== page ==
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 THE FINANCIAL NEWS, Thursday 2nd March 1933   


The Clash be Industry and Agriculture

By Gareth Jones 

No 2 

THE National Government in Germany has declared itself clearly against any currency experiments.  Dr. Bang, the State Secretary of the Reichs Economic Ministry, has stated unequivocally: “There will be no experiments in any sphere…” He has said: “Whoever believes that our situation can be improved by open or concealed inflation is either a demagogue or a fool.” 

The leaders of the present Government recognise that any large-scale inflationary measures would lead to an unprecedented panic.  Dr. Luther, as President of the Reichsbank, is a bulwark against currency experiments, and it is to be hoped that the autonomy of the Reichsbank will remain absolutely unimpaired by the National-Socialists.  The lesson of inflation has been well learnt by Germans, and they look askance at British industrialists who toy with inflationary ideas. 

Economic Improvement 

Orthodoxy in currency matters will certainly be a help to the National Government.  The new régime is also helped by the hopeful psychology which has made itself felt since last autumn.  The feeling of panic which impressed visitors in 1931 has disappeared, and one rarely hears those doleful prophecies of the “breakdown of civilisation” and the “collapse of the economic system” which were once the commonplace of every luncheon conversation. 

From last autumn to the end of the year there was a real improvement in the German economic situation, and, although there is now complete stagnation on account of uncertain political conditions, the atmosphere of hopefulness has not completely evaporated. 

The better industrial conditions were reflected on the Stock Exchange.  To take two representative shares, Vereinigte Stahlwerke, which once dropped to 107/8, rose to 35 towards the end of the year, while Siemens & Haiske, which had reached the low level of 951/4, recovered to 127.  The better spirit engendered by improving production still lingers on, in spite of the hush which has descended upon the Stock Exchange and on business life as a whole.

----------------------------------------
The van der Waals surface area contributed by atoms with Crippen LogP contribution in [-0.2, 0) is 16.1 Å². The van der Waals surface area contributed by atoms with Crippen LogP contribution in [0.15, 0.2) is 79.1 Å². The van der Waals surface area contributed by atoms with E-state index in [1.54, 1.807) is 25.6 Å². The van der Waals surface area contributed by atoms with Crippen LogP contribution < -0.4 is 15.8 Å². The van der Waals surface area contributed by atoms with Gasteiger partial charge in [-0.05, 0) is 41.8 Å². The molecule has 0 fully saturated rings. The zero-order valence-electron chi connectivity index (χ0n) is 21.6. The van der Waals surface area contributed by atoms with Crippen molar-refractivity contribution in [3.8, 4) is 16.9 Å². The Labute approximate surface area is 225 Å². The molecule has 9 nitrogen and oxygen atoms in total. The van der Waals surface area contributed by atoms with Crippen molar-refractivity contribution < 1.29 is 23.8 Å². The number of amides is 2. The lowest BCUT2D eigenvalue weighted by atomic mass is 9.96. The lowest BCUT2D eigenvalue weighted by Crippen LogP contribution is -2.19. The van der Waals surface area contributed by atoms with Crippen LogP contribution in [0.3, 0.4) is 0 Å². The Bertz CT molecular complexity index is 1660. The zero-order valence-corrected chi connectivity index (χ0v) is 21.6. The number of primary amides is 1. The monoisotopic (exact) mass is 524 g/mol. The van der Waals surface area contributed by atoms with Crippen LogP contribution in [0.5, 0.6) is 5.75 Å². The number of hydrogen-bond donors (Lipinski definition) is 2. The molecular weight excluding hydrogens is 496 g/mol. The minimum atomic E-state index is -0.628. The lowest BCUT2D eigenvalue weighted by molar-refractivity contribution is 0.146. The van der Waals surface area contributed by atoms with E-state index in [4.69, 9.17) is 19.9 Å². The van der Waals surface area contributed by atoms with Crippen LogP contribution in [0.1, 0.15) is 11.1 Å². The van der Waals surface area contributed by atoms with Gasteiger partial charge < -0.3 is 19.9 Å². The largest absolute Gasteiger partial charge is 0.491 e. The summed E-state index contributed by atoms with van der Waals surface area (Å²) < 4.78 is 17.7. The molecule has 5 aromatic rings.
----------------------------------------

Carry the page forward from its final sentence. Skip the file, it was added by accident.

The unemployment figures are, compared with last year, not unsatisfactory. On February 13 there were 6.047,000 on the lists.  This is 80,000 less than last year.  The increase in unemployment since the end of January was 33,000, compared with an increase of 85,000 in the same period last year.  Although little comfort may be gained from such a large total, the figure shows that from 1932-33 unemployment has, apart from seasonal influences, marked time, and has not gathered the momentum which was feared. 

The new Stillhaltung Agreement is also satisfactory to German bankers and is considered an improvement upon the old.  The result is held to be a fair compromise. The reduction of interest by 4 per cent, is welcomed, and it is pointed out that this means a saving in foreign currency of 20 million marks. 

Here, however, the favourable features of the German economic situation end.  The first difficulty which confronts the new régime is the state of German finances, from the Reich down to the smallest towns.  The total deficit of the Reich at the end of the budgetary year 1932 was 2,070,000,000 marks.  The receipts from taxation have steadily declined.  The issue of “taxation notes” based upon the expectation of a recovery will be a burden upon the finances in the future.  Moreover, the guarantees which the Government has undertaken (e.g., for agriculture, for exports to Russia, for shipping, banks, &c.), amounted on October 1, 1932, to 2,146,000,000 Rm.  The finances of the towns are not in a happy state, and great fear is expressed as to what will happen if the towns are unable to pay the poor relief.  The burden of unemployment relief falls mainly upon the towns and not upon the Reich.  Cologne, for example, has to support over 210,000 out of a population of 730,000, or 28.4 per cent. of the population.